Sheffield United manager Nigel Clough believes there is plenty more to come from his new-look team.
Twelve months ago when Clough took charge at Bramall Lane the Blades were bottom of League One and scrapping to avoid relegation.
But a revival in the second half of the season – which also saw United reach Wembley in the FA Cup semi-finals – has carried over into this campaign.
Just one defeat in their last nine games has seen United climb to seventh in League One, just three points off second place.
Ahead of tomorrow’s derby trip to Chesterfield, Clough is optimistic his team are heading in the right direction after a host of summer signings.
“It takes time for people to settle and everyone does that at a different rate,” he said.
“This time last year the club was bottom. Now we’re seventh.
“You’ve got to be patient. We’re still quite a way short of where we want to be in terms of gelling, but we are still picking up results which is good.”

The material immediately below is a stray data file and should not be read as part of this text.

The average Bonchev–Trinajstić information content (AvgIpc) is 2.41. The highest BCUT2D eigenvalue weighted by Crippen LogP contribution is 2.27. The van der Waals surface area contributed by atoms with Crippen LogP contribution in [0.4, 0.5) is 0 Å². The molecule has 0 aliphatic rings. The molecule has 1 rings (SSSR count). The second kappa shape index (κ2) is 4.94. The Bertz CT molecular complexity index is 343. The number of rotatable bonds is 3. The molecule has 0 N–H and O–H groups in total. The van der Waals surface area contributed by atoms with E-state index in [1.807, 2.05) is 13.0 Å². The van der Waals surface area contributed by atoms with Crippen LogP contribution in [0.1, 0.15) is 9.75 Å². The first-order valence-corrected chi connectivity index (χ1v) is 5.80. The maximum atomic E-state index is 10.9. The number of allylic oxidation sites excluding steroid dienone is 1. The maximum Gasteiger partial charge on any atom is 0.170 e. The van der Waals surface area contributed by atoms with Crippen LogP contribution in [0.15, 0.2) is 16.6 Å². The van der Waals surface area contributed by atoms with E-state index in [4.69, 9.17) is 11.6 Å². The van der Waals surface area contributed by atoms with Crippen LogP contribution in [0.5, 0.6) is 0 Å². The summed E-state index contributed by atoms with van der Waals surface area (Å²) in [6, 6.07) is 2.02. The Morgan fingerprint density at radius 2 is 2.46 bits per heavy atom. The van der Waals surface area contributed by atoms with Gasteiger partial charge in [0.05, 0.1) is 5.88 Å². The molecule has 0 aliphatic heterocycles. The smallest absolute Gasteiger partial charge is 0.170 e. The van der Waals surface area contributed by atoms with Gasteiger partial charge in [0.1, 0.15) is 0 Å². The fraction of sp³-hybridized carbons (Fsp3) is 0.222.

Tomorrow sees a lunchtime visit to newly-promoted Chesterfield, who sit just a point behind the Blades, and Clough is expecting a tough test.
“It will be intense,” said the former Derby and Burton boss. “They’ll be looking forward to us coming to town. We have to contend and cope with that.
“Away from home is when your mentality really gets tested. I hope we’ll thrive on that, the big games.
“We’ll have to get used to it because we seem to have had some big ones already, but the intensity will grow as the season goes on.”
Clough is hoping the Blades can play some football tomorrow, despite the obvious intensity of a derby game.
“You need to have the right mentality and be of the right character,” he said.
“Yes, you’ve got to fight and scrap. But you’ve also got to get the ball down and play.
“In the past, look at the Merseyside derby. They were so intense, nobody strung two passes together all game. But I think that’s changing now because of Brendan Rodgers and Roberto Martinez. Local derbies aren’t always like that anymore.
“That’s what separates the really top players from the rest.
“They can thrive on that atmosphere but, in a sense, separate themselves from it too,” he said.
“The lads here who have played in derbies before, in Scotland for example, will know what to expect.”